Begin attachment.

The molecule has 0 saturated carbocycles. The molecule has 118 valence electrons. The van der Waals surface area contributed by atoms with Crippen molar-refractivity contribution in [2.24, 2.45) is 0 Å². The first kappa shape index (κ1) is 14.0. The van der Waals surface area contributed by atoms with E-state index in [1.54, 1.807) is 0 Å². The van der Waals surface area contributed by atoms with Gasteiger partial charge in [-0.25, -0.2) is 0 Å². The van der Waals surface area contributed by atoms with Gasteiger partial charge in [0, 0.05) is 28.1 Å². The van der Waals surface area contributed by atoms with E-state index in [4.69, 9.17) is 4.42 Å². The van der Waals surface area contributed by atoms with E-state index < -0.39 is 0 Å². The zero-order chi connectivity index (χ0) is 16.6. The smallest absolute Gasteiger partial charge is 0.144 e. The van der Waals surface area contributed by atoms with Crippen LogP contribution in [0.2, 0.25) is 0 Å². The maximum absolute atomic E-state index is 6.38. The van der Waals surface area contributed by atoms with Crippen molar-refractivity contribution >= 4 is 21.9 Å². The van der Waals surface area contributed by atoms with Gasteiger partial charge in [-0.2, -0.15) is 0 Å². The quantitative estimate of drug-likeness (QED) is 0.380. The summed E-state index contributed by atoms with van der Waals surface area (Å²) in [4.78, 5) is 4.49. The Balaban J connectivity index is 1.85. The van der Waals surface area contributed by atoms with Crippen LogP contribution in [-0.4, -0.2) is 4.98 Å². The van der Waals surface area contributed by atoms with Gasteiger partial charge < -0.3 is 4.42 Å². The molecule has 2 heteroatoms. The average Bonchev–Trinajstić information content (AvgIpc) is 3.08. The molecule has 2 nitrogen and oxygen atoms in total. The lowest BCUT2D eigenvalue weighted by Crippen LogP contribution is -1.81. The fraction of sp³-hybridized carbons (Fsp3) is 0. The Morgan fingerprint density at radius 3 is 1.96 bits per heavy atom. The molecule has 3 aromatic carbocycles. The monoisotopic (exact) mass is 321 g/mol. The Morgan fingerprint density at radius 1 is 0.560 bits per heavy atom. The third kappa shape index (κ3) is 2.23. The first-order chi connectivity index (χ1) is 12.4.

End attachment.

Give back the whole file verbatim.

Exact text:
The molecule has 0 saturated carbocycles. The molecule has 118 valence electrons. The van der Waals surface area contributed by atoms with Crippen molar-refractivity contribution in [2.24, 2.45) is 0 Å². The first kappa shape index (κ1) is 14.0. The van der Waals surface area contributed by atoms with E-state index in [1.54, 1.807) is 0 Å². The van der Waals surface area contributed by atoms with Gasteiger partial charge in [-0.25, -0.2) is 0 Å². The van der Waals surface area contributed by atoms with Gasteiger partial charge in [0, 0.05) is 28.1 Å². The van der Waals surface area contributed by atoms with E-state index in [4.69, 9.17) is 4.42 Å². The van der Waals surface area contributed by atoms with E-state index < -0.39 is 0 Å². The zero-order chi connectivity index (χ0) is 16.6. The smallest absolute Gasteiger partial charge is 0.144 e. The van der Waals surface area contributed by atoms with Crippen LogP contribution in [0.2, 0.25) is 0 Å². The maximum absolute atomic E-state index is 6.38. The van der Waals surface area contributed by atoms with Crippen molar-refractivity contribution >= 4 is 21.9 Å². The van der Waals surface area contributed by atoms with Gasteiger partial charge in [-0.2, -0.15) is 0 Å². The quantitative estimate of drug-likeness (QED) is 0.380. The summed E-state index contributed by atoms with van der Waals surface area (Å²) in [4.78, 5) is 4.49. The Balaban J connectivity index is 1.85. The van der Waals surface area contributed by atoms with Crippen LogP contribution in [-0.4, -0.2) is 4.98 Å². The van der Waals surface area contributed by atoms with Gasteiger partial charge < -0.3 is 4.42 Å². The molecule has 2 heteroatoms. The average Bonchev–Trinajstić information content (AvgIpc) is 3.08. The molecule has 2 nitrogen and oxygen atoms in total. The lowest BCUT2D eigenvalue weighted by Crippen LogP contribution is -1.81. The fraction of sp³-hybridized carbons (Fsp3) is 0. The Morgan fingerprint density at radius 3 is 1.96 bits per heavy atom. The molecule has 3 aromatic carbocycles. The monoisotopic (exact) mass is 321 g/mol. The Morgan fingerprint density at radius 1 is 0.560 bits per heavy atom. The third kappa shape index (κ3) is 2.23. The first-order chi connectivity index (χ1) is 12.4.